As connected devices become prevalent in our homes and workplaces, the technology to create and support a connected car ecosystem becomes ever more advanced. In fact, according to one forecast, there will be more than 380 million connected cars on the road by 2021, which, if correct, would fundamentally change the way we all live, work and drive. With the connected car having been identified as the fastest-growing technological device after the smartphone and tablet, we can only begin to imagine the range of capabilities we can come to expect in the space over the coming decade. However, what we can be sure of is that when connected cars become a regular feature in our garages and on our roads, the experience of driving and being driven for the next generation of car users is going to be a very different one to what we're used to now. Although there are numerous perceived benefits for car companies in terms of data acquisition, targeted marketing, and a range of new personalised in-car apps, products and services to offer customers, what exactly are the direct benefits to drivers and passengers in this connected automotive future?


GM introduces a self-driving car without a steering wheel

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For 110 years, General Motors has been making cars with steering wheels and pedals. The carmaker's self-driving arm, Cruise Automation, on Friday unveiled the latest version of its autonomous vehicle -- and the manual controls have been removed. Cruise, which is based in San Francisco, expects to test the modified Chevy Bolt next year. Eventually, it should serve in ride-hailing services in cities across the U.S. The autonomous cars currently being tested by major companies still have manual controls. But because the new GM vehicle is fully autonomous, the company says there is no need for manual controls, such as a steering wheel or accelerator and brake pedals.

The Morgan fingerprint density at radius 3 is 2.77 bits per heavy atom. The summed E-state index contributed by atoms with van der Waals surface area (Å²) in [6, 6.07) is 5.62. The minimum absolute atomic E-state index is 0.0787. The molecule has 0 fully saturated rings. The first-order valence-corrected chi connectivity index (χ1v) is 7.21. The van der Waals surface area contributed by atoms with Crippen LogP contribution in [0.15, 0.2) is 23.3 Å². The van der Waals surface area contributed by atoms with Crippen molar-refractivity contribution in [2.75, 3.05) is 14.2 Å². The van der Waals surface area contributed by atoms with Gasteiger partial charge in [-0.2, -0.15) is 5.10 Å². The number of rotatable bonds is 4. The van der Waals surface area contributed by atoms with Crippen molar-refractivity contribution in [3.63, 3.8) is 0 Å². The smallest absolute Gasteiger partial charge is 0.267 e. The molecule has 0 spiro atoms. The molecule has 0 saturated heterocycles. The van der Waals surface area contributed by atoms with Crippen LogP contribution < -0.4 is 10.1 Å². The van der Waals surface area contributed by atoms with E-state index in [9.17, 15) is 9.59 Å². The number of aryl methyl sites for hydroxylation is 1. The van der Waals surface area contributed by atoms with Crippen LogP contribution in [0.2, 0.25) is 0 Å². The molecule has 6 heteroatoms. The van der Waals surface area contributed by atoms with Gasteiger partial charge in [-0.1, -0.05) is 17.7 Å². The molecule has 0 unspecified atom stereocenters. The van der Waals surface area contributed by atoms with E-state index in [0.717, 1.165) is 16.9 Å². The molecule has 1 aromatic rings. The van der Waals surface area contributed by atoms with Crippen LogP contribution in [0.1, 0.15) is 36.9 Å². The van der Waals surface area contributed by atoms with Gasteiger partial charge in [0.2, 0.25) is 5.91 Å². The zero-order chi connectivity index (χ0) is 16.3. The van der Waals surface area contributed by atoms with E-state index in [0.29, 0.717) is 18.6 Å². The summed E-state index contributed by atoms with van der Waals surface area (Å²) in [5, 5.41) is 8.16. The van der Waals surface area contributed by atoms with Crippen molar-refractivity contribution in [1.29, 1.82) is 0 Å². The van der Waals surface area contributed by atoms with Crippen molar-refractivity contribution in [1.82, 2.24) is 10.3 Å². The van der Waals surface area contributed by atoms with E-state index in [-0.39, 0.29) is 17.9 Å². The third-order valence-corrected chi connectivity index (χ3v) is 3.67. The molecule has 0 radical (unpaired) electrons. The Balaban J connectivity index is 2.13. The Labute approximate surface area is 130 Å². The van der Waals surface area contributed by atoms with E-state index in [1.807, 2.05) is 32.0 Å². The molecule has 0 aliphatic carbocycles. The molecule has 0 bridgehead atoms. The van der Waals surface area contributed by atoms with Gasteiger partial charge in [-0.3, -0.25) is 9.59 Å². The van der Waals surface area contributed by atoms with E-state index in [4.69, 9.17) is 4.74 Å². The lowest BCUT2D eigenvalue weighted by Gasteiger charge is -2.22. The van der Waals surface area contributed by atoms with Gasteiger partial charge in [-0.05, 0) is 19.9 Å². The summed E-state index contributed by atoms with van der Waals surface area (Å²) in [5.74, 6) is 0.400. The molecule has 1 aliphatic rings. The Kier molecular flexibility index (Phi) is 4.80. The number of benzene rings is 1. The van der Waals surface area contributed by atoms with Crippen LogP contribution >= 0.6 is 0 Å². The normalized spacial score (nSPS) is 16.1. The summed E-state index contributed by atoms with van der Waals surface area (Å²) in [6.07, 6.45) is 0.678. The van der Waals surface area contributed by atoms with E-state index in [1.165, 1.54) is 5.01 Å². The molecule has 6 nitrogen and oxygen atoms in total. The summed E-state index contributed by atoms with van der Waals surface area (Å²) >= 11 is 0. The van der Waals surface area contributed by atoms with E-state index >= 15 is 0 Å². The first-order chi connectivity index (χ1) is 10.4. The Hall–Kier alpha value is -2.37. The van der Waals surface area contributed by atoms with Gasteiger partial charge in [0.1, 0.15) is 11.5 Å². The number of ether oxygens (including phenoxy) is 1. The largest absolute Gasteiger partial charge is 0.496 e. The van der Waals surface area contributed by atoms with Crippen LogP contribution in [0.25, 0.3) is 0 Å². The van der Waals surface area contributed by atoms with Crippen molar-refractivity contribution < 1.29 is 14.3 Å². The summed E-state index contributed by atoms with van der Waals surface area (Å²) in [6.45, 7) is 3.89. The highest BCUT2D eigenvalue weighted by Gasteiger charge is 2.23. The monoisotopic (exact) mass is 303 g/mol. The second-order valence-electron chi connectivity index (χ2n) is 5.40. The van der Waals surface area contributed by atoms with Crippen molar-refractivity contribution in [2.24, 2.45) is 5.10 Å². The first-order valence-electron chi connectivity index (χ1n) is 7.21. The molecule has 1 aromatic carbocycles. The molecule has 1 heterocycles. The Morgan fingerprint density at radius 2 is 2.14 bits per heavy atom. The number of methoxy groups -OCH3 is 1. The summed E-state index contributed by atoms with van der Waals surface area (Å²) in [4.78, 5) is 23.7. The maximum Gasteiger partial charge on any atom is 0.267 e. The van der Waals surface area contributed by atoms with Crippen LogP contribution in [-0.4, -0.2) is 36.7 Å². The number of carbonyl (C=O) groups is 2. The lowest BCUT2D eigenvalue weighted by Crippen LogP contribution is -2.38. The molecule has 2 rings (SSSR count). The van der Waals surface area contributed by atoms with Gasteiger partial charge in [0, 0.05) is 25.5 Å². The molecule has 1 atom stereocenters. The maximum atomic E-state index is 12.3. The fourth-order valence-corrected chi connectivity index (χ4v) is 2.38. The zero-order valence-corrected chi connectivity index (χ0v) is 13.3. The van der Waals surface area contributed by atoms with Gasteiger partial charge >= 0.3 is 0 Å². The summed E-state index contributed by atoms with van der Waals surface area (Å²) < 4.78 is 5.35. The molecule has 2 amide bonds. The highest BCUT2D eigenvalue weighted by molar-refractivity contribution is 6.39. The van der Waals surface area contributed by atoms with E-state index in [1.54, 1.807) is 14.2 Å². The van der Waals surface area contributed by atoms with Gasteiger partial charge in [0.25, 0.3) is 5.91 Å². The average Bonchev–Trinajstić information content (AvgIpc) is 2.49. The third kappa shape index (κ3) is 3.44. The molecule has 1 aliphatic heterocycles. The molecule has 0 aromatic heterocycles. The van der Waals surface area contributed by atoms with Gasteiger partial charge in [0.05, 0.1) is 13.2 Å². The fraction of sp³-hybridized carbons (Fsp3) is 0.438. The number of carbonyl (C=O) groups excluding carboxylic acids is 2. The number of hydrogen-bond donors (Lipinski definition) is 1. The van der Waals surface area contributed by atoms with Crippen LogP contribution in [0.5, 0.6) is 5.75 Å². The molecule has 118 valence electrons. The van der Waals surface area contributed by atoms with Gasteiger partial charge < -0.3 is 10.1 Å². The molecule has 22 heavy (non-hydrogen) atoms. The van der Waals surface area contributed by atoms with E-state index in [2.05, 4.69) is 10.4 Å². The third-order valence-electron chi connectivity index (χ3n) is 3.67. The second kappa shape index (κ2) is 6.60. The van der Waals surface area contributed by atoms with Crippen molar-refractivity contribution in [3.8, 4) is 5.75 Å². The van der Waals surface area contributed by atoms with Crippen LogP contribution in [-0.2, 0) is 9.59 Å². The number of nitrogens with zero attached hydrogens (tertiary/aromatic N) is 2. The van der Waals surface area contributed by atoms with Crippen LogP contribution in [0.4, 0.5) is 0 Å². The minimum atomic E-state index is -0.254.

Revamping the Automotive Landscape with Technology

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Abdallah Shanti, EVP & Group CIO of the Americas Region, Volkswagen AG [ETR:VOW3], Abdallah Shanti is Executive Vice President and Group Chief Information Officer for IT Region Americas. In this role, Shanti leads IT strategy, direct... The revolutionizing trends in the technological landscape--Artificial Intelligence (AI), cloud-based applications, and IoT--have made our work more doable with minimum investment and easy implementation. Today, technology has paved the way for machine learning, imitating the intricate connections between our neurons, resulting in highly intelligent machines that can perceive things and convey information to us. With the dawn of unprecedented technologies, the "automotive industry" has undergone major transformation and is witnessing a deluge of sensor-based, Artificial Intelligence (AI) powered machines in recent times.


Volvo and Autoliv aim to sell self-driving cars with Nvidia AI tech by 2021

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Volvo is forming a new joint partnership with Autoliv, called Zenuity, with a focus on developing self-driving automotive software. The plan is to eventually get to the point where they can field self-driving cars for sale, based on Nvidia's Drive PX in-car AI computing platform, by the not-so-distant target year of 2021. That's a tall order, but Nvidia's Drive PX is already being used to power self-driving vehicles in road testing today, including Nvidia's own demonstration vehicles. Volvo and Autoliv's Zenuity will use Nvidia's AI car compute groundwork as the basis for their own software development, with the hopes of speeding up the development progress of Volvo's commercially-targeted autonomous vehicles. The software that we're doing with them will be in some cases unique to Volvo," explained Nvidia's Senior Director of Automotive on call.